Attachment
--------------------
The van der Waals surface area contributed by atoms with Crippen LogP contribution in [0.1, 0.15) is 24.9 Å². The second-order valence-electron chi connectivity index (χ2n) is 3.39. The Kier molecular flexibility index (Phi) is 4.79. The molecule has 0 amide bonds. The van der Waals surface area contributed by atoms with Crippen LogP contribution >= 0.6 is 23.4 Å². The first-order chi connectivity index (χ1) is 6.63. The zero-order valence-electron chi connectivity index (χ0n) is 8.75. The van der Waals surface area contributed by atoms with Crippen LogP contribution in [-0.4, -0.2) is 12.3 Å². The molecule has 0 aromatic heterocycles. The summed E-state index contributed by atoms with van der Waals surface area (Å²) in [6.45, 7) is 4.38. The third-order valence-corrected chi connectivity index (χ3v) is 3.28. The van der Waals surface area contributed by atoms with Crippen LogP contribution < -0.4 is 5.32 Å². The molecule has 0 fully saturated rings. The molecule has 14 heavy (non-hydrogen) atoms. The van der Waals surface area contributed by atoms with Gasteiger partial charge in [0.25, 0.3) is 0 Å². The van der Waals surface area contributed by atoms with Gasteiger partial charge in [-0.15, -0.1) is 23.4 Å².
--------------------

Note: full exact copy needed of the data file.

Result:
The van der Waals surface area contributed by atoms with Crippen LogP contribution in [0.1, 0.15) is 24.9 Å². The second-order valence-electron chi connectivity index (χ2n) is 3.39. The Kier molecular flexibility index (Phi) is 4.79. The molecule has 0 amide bonds. The van der Waals surface area contributed by atoms with Crippen LogP contribution >= 0.6 is 23.4 Å². The first-order chi connectivity index (χ1) is 6.63. The zero-order valence-electron chi connectivity index (χ0n) is 8.75. The van der Waals surface area contributed by atoms with Crippen LogP contribution in [-0.4, -0.2) is 12.3 Å². The molecule has 0 aromatic heterocycles. The summed E-state index contributed by atoms with van der Waals surface area (Å²) in [6.45, 7) is 4.38. The third-order valence-corrected chi connectivity index (χ3v) is 3.28. The van der Waals surface area contributed by atoms with Crippen LogP contribution < -0.4 is 5.32 Å². The molecule has 0 fully saturated rings. The molecule has 14 heavy (non-hydrogen) atoms. The van der Waals surface area contributed by atoms with Gasteiger partial charge in [0.25, 0.3) is 0 Å². The van der Waals surface area contributed by atoms with Gasteiger partial charge in [-0.15, -0.1) is 23.4 Å².